7 min read 

Losing a trade is always possible, — even after you have done your research, found the optimal entry time and executed your strategy precisely, and this can be incredibly discouraging. It is even more annoying if the deal was supposed to close according to your prediction, but something went wrong. What is the reason for this and what can potentially be done? The answer is simple: it is quite likely that the trade was not closed on time. Trading without a clear exit trade plan might be dangerous. So, when to exit a deal and what are the reasons traders may often miss the right moment to close trades?

Why trade exits are important 

Say, all circumstances align and you have opened a trade, which is performing well — the price is going in the predicted direction and you are expecting it to reach your expected outcome target soon. But when it reaches your target of, say, 20%, you hesitate to close the trade, expecting even better results. What is wrong with that? 

Ignoring the limits set for the deal is dangerous, since at any moment you could lose both the earnings and the investment you put into the deal. What is better — to receive the smaller outcome, or to lose everything in hopes of earning more? Greed is one of the obstacles that drives traders to keep their deal open longer than planned.

Another example is when traders keep a losing deal open, instead of accepting the loss and moving on. Often traders set a stop loss, but then remove it, hoping that the price might reverse. They wait, meanwhile, the trade goes deeper in loss, until the trader is left with a wiped out balance. A fear of losing a part of the investment might be another reason why traders lose all of it in the end.

This is why sticking to your plan of exit is crucial — it will protect you from yourself, essentially, and might help you manage the risks more effectively. Let’s look at the possible ways of closing a trade timely.

Stop-Loss and Take-Profit

These two levels are effective tools of risk management. The Stop-Loss is set in order to keep the trade running, unless it reaches the loss amount that the trader considers acceptable for them. This way, it allows the trader to manage losses and attempt to control their funds flow. Similarly, Take-Profit allows a trader to set a profit benchmark that they wish to secure. Unless it is triggered, the deal will stay open. 

Implementing these tools may help traders understand when to exit a trade. The ratio at which these levels should be set depends on the trader and their personal strategy, however, each trader has to learn the basics of Stop-Loss/ Take-Profit usage. Check our extensive article on these tools to learn how to use them.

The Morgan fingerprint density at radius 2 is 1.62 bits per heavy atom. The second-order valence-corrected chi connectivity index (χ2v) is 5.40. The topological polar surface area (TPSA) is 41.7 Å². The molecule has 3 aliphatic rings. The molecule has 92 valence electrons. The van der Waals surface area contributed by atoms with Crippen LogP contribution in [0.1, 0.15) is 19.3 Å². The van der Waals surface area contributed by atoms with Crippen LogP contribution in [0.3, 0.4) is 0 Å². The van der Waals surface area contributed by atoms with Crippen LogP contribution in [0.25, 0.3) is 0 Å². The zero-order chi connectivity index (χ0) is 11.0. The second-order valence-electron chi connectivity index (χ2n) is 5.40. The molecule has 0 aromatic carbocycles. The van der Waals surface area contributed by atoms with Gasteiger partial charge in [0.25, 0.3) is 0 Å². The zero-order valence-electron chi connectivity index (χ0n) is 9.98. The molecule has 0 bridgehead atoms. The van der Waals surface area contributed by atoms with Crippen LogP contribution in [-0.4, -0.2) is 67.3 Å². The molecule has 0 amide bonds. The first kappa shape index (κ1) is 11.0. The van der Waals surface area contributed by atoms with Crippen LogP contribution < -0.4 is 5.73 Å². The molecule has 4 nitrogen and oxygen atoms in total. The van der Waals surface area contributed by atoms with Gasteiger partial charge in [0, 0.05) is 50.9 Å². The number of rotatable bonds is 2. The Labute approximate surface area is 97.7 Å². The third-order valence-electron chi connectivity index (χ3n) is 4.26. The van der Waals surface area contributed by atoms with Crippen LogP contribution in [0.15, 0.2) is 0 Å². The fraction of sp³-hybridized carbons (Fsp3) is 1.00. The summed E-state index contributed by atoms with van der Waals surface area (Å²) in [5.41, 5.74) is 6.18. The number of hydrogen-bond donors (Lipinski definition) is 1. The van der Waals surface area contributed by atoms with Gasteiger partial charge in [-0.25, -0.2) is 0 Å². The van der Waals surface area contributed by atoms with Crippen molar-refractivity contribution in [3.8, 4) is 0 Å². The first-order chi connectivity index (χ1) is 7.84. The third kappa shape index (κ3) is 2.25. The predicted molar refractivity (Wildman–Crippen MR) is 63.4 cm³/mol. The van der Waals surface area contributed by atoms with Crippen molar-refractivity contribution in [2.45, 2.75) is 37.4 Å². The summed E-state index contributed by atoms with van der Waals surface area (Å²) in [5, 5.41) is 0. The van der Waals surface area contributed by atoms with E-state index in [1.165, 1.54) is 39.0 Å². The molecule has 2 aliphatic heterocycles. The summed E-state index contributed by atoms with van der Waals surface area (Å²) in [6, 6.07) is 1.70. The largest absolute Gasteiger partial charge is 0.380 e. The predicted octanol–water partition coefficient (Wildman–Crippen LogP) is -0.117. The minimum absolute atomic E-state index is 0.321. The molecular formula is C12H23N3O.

Trailing Stop-Loss

A Stop-Loss with a little tweak, the Trailing Stop-Loss allows traders to manage their possible losses, while also optimizing potential positive outcomes. It works like this: a trader sets the Stop-Loss level and enables the “Trailing stop” feature. The Stop-Loss level will automatically shift in case the price of the asset moves in the chosen direction. If the price is moving against your prediction, the Stop-Loss will not shift. 

This gives traders a possibility to build on the positive outcomes while the trend is moving in their favor. A possible trend reversal can be spotted with indicators, for example, with the Moving Average crossover.

Timed exits 

While it is less of a defined exit level, planning to close the deal after a certain amount of time is another approach that traders may consider using. For instance, it can be applied in flat market conditions, or in case the deal is at a loss.  While it might be a simpler technique, traders need to be prepared to cut the trade at the exact time that they’ve established, without any doubts. It might be too easy to forget about the running trade and miss the right time, so this approach is better suited for more experienced traders.

No matter which approach you use to exit your deals, make sure that you always stick to it and never give into the “a little more” mentality. Not closing trades on time is one of the main reasons traders lose their funds. Stick to your risk management strategy and manage unnecessary losses by knowing when to exit a trade.

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